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Med Educ Online. 2008 Jul 10;13:10. doi: 10.3885/meo.2008.Res00276.

Evaluating attitudes of first-year residents to shared decision making.

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Department of Psychiatry, University of California at Davis, Davis, California USA.



Shared decision making (SDM) is recognized as an ideal model of patient-physician interaction, yet clinical application occurs infrequently. The current study evaluated attitudes of first-year residents to identify potential barriers and opportunities regarding SDM.


A total of 70 residents attending orientation at the University of Utah completed a questionnaire that elicited their understanding of SDM, perceptions about the importance of SDM, confidence in utilizing SDM, and reasons for lacking confidence.


Most residents reported no prior SDM education (N = 42, 60%) or training (N = 46, 66%), yet 67 (96%) of them could recognize it in a clinical vignette. Using a Likert scale, the majority of residents (91% to 99%) attributed importance to SDM principles, and most (79% to 90%) indicated confidence in applying them. Lack of training was reported as a barrier by 40 (57%) residents.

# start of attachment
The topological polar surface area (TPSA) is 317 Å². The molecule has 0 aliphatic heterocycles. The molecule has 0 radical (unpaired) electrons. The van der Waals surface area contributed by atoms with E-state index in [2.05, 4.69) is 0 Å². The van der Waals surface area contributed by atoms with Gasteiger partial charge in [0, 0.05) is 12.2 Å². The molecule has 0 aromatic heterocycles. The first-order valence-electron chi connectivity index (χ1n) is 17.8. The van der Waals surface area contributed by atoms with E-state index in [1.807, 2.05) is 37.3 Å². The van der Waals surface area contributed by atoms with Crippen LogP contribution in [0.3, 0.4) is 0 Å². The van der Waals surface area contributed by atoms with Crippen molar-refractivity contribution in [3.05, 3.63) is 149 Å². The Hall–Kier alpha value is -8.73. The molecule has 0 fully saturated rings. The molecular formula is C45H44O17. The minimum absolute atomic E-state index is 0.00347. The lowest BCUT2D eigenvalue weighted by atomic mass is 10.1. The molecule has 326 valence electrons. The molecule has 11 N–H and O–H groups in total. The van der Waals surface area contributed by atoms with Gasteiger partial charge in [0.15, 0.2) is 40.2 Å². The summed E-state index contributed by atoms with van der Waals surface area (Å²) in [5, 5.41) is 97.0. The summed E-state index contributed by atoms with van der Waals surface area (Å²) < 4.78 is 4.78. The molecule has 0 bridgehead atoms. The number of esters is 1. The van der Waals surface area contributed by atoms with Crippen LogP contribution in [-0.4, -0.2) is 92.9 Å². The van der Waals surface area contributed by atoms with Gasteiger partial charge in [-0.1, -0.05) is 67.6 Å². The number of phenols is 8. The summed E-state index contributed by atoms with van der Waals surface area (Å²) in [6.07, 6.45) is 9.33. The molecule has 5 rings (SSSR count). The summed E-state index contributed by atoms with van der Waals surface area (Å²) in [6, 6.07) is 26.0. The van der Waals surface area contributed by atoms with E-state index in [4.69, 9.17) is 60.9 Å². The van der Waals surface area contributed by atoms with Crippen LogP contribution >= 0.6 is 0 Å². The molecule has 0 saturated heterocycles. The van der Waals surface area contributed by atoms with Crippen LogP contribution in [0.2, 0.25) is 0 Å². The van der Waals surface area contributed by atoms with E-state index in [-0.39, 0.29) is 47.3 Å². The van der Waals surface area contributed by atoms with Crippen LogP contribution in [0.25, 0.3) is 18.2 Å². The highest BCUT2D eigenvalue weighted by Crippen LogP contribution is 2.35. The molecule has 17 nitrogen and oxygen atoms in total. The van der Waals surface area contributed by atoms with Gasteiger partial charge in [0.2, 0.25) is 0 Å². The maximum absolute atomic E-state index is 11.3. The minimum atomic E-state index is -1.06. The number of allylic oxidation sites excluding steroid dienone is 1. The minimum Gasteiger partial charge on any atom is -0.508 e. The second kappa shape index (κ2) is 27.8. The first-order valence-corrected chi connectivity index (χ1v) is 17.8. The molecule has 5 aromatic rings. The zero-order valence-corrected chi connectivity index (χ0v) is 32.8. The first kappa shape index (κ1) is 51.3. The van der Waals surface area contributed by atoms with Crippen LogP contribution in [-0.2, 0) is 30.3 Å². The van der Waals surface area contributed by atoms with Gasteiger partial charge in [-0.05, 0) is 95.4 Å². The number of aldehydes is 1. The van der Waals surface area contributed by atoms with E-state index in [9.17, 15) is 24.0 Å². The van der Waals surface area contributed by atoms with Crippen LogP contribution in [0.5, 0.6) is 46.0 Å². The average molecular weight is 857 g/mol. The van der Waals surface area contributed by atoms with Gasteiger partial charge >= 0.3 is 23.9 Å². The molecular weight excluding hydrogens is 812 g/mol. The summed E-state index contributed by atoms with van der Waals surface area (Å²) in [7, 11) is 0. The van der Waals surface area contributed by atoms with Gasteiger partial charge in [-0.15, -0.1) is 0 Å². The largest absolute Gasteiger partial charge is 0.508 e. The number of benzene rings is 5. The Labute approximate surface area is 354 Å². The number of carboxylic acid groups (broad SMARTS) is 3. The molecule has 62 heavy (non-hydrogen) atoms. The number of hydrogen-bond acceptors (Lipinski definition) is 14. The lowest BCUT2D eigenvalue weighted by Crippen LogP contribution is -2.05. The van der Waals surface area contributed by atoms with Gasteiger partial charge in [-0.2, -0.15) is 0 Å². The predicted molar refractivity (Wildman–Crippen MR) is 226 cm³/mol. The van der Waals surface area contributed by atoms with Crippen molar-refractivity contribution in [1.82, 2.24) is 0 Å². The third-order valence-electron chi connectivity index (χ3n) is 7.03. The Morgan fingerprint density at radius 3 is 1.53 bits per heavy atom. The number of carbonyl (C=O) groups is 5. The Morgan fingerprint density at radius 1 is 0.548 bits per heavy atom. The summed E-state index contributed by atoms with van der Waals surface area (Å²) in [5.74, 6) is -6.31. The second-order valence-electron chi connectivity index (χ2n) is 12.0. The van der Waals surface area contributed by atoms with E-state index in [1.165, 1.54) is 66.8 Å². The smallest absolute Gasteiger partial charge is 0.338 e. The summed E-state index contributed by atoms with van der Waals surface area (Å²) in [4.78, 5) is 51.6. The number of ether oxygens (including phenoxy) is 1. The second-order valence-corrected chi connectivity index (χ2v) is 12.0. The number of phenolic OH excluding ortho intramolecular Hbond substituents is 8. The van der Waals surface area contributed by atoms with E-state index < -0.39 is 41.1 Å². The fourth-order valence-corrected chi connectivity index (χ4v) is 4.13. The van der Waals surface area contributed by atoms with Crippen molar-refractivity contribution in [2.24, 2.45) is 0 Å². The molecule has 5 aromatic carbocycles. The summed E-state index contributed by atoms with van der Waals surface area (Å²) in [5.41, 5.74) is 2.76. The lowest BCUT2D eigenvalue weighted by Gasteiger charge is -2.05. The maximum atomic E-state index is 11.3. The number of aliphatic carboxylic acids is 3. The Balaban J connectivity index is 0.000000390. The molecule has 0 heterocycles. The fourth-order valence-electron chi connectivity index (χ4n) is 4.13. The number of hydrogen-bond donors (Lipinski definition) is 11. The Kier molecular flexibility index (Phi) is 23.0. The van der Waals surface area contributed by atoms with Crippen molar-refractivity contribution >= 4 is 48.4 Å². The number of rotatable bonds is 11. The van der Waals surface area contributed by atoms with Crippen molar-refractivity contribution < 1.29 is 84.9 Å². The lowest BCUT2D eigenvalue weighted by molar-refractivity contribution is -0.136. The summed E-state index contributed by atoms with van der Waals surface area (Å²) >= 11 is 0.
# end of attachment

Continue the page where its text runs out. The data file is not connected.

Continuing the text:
A minority of residents reported formal education or training in SDM, yet the vast majority recognized and valued the model. A large percentage of residents expressed confidence in their abilities to incorporate SDM into patient care, but many also identified a need for more education and training.


Communication; Decision Making; Education; Internship; Internship and Residency; Interviews/methods; Medical Residency; Patient Participation/methods; Patient Participation/psychology; Physician's Role/psychology; Physician-Patient Relations; Physicians; Training

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